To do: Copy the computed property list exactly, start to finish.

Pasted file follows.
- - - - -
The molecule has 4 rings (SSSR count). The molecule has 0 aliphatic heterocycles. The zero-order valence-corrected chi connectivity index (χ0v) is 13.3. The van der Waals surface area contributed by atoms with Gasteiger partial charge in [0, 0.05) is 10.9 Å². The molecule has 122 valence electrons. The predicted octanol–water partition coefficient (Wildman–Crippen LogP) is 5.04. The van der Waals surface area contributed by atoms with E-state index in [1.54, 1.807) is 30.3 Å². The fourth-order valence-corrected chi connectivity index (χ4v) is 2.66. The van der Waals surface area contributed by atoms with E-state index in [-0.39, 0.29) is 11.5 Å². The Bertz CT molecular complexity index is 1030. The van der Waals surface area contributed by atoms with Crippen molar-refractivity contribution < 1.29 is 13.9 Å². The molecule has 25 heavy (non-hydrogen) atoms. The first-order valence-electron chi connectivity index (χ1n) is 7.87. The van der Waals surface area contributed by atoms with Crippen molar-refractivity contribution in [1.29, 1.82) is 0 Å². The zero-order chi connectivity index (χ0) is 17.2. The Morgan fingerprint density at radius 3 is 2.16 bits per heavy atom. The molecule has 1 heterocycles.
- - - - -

The molecule has 4 rings (SSSR count). The molecule has 0 aliphatic heterocycles. The zero-order valence-corrected chi connectivity index (χ0v) is 13.3. The van der Waals surface area contributed by atoms with Gasteiger partial charge in [0, 0.05) is 10.9 Å². The molecule has 122 valence electrons. The predicted octanol–water partition coefficient (Wildman–Crippen LogP) is 5.04. The van der Waals surface area contributed by atoms with E-state index in [1.54, 1.807) is 30.3 Å². The fourth-order valence-corrected chi connectivity index (χ4v) is 2.66. The van der Waals surface area contributed by atoms with E-state index in [-0.39, 0.29) is 11.5 Å². The Bertz CT molecular complexity index is 1030. The van der Waals surface area contributed by atoms with Crippen molar-refractivity contribution < 1.29 is 13.9 Å². The molecule has 25 heavy (non-hydrogen) atoms. The first-order valence-electron chi connectivity index (χ1n) is 7.87. The van der Waals surface area contributed by atoms with Crippen molar-refractivity contribution in [1.29, 1.82) is 0 Å². The zero-order chi connectivity index (χ0) is 17.2. The Morgan fingerprint density at radius 3 is 2.16 bits per heavy atom. The molecule has 1 heterocycles.